I remember when I started buying sea glass. Some people I know thought I was out of my mind. Why would you want to do that? What will it do to your profit margin?
Why would you want to do that? This is easy to answer. It’s because I wanted to start creating a higher quality of jewelry and the local sea glass I was finding just wasn’t cutting it.
This is beautiful sea glass from Seaham Beach, England, called End of Day glass or English Multi’s.
I love nothing more than walking the beach, or wading in a river searching for sea glass. While I am lucky to live in an area where I find a good amount of sea glass, the problem is that if I am lucky I might get 1-2 pieces out of 10 that I consider jewelry worthy. And then, usually only marginally jewelry worthy at that. Most pieces are not beautifully smoothed and frosted. When using sea glass that has rougher edges and nicks and mars in the surface, most people resort to using a lot of wire wrapping and beading to cover up these imperfections, and I did the same.
Also, most of the colors, as in the case in lots of areas around the world, were white, green and brown. Not very exciting to use. I wanted to start using sterling silver necklaces and earring wires and my local sea glass just didn’t measure up to this.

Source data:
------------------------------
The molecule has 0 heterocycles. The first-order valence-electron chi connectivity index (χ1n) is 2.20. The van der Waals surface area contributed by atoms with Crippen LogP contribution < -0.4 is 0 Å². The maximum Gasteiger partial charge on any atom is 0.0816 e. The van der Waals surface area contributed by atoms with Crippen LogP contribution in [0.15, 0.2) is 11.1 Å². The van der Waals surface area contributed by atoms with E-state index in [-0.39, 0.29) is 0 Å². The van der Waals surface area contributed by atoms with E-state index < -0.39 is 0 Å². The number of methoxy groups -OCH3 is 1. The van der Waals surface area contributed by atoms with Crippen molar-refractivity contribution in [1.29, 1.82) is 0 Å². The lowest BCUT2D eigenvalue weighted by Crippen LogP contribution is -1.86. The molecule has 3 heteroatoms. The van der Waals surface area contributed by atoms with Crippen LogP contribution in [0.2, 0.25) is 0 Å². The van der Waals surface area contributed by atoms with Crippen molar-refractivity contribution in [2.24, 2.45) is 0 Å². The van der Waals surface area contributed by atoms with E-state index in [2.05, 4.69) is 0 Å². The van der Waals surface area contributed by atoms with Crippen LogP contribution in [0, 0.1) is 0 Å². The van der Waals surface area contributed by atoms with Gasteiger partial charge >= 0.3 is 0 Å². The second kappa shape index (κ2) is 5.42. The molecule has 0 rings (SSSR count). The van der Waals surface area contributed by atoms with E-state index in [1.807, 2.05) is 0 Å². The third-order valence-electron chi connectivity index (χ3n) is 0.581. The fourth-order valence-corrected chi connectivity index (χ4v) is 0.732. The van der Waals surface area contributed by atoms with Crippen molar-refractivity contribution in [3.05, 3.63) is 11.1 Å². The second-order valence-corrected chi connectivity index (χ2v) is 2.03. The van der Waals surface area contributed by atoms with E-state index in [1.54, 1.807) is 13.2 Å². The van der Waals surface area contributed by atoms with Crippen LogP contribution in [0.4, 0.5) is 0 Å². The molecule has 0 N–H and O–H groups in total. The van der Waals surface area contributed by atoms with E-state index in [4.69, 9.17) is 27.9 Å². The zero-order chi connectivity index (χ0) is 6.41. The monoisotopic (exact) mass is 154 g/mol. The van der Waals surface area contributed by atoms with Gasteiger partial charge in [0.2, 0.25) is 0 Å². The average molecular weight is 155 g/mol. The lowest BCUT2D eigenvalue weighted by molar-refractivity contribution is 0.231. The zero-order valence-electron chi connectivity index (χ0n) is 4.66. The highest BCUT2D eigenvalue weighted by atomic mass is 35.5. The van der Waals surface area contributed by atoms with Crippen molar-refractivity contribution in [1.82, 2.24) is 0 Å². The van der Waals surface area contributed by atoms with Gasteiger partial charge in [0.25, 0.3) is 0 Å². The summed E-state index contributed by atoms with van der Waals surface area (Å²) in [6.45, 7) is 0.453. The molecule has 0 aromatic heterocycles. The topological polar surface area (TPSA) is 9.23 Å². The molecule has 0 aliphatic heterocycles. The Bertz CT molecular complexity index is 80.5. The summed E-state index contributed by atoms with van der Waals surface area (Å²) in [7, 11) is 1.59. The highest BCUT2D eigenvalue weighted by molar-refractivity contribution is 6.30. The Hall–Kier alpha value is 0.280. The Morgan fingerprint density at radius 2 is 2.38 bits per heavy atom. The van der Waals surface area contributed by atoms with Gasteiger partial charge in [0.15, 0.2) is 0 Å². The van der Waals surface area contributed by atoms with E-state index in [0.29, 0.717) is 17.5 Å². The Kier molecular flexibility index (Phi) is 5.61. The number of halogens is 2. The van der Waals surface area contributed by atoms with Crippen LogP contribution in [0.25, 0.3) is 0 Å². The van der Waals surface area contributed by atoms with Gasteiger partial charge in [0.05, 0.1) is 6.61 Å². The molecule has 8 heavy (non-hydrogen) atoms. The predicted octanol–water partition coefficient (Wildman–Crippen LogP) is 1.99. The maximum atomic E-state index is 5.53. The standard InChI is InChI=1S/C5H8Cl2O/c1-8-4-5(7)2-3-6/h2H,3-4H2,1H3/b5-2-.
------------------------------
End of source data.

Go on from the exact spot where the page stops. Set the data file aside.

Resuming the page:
Also, “time is money”. My bottom line is that I want to create jewelry and I need sea glass to do it. I could spend three to four hours searching in the river or on the beach and come up with very few pieces for jewelry. After a while it didn’t make sense. I was spending lots of time and not finding glass to use for jewelry.
The sea glass that has become my particular favorite is sea glass from Seaham Beach, England. It’s called End of Day glass or referred to as English Multi’s. (That’s a discussion for another post). There is also fabulous pastel sea glass from this location. I have found reputable sellers on ebay and on etsy. Of course the sea glass pieces that are larger and more colorful cost more, but they are worth it.
This is a picture of a sea glass jewelry pendant I created with a spectacular, and what I would consider a perfect piece of sea glass from Seaham Beach. A beautiful piece of glass like this only the simplest of adornment. At the craft fair where this piece was sold I had a man come up to me to tell me what a beautiful piece of jewelry he thought this was!
What does buying sea glass do to my profit margin? I can tell you that the sales of the sea glass jewelry I have created using higher quality sea glass along with higher quality findings (sterling silver necklaces, jump rings, clasps, etc., another discussion for another post) have been very good, actually better than I though they’d be. I noticed at my last craft fair that customers didn’t mind paying a higher price for a beautifully crafted piece of jewelry using a spectacular and rare piece of sea glass.
If I was not creating sea glass jewelry would I pay for sea glass? No. I haven’t felt the desire to “collect” any of the sea glass I am purchasing. The sea glass that means the most to me is still the sea glass that I pick up in the river or on the beach.
Undoubtedly the best result of me buying sea glass is one that I had never considered. I now enjoy my sea glass searches much more than I used to because the need to find the perfect piece is gone. I am able to enjoy the overall sea glassing experience and all my finds much more.